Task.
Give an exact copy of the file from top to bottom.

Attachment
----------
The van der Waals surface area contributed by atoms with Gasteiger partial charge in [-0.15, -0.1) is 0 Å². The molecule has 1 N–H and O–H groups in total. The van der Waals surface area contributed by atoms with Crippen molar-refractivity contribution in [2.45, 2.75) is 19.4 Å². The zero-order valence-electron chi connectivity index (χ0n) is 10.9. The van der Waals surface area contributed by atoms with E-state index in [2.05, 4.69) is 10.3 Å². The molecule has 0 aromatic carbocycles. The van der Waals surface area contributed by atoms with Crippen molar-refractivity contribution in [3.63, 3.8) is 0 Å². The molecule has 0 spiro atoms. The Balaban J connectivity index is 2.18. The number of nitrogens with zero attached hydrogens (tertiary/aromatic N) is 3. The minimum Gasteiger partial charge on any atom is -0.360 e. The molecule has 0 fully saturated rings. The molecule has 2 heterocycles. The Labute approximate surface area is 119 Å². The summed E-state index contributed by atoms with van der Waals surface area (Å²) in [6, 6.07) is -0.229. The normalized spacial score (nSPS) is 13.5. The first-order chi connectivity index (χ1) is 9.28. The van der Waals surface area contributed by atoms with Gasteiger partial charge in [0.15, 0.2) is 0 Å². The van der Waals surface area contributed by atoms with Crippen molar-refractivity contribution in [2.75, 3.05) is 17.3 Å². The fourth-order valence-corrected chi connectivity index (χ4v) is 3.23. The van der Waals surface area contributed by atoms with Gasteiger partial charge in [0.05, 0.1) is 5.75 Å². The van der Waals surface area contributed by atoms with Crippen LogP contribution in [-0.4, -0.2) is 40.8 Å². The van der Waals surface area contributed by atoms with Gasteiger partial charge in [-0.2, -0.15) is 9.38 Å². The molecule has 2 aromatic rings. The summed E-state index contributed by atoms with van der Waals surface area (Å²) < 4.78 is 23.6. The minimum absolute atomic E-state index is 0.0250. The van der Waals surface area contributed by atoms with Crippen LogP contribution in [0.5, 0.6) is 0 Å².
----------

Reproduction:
The van der Waals surface area contributed by atoms with Gasteiger partial charge in [-0.15, -0.1) is 0 Å². The molecule has 1 N–H and O–H groups in total. The van der Waals surface area contributed by atoms with Crippen molar-refractivity contribution in [2.45, 2.75) is 19.4 Å². The zero-order valence-electron chi connectivity index (χ0n) is 10.9. The van der Waals surface area contributed by atoms with E-state index in [2.05, 4.69) is 10.3 Å². The molecule has 0 aromatic carbocycles. The van der Waals surface area contributed by atoms with Crippen molar-refractivity contribution in [3.63, 3.8) is 0 Å². The molecule has 0 spiro atoms. The Balaban J connectivity index is 2.18. The number of nitrogens with zero attached hydrogens (tertiary/aromatic N) is 3. The minimum Gasteiger partial charge on any atom is -0.360 e. The molecule has 0 fully saturated rings. The molecule has 2 heterocycles. The Labute approximate surface area is 119 Å². The summed E-state index contributed by atoms with van der Waals surface area (Å²) in [6, 6.07) is -0.229. The normalized spacial score (nSPS) is 13.5. The first-order chi connectivity index (χ1) is 9.28. The van der Waals surface area contributed by atoms with Gasteiger partial charge in [0.15, 0.2) is 0 Å². The van der Waals surface area contributed by atoms with Crippen molar-refractivity contribution in [2.75, 3.05) is 17.3 Å². The fourth-order valence-corrected chi connectivity index (χ4v) is 3.23. The van der Waals surface area contributed by atoms with Gasteiger partial charge in [0.05, 0.1) is 5.75 Å². The van der Waals surface area contributed by atoms with Crippen LogP contribution in [-0.4, -0.2) is 40.8 Å². The van der Waals surface area contributed by atoms with Gasteiger partial charge in [-0.2, -0.15) is 9.38 Å². The molecule has 2 aromatic rings. The summed E-state index contributed by atoms with van der Waals surface area (Å²) < 4.78 is 23.6. The minimum absolute atomic E-state index is 0.0250. The van der Waals surface area contributed by atoms with Crippen LogP contribution in [0.5, 0.6) is 0 Å².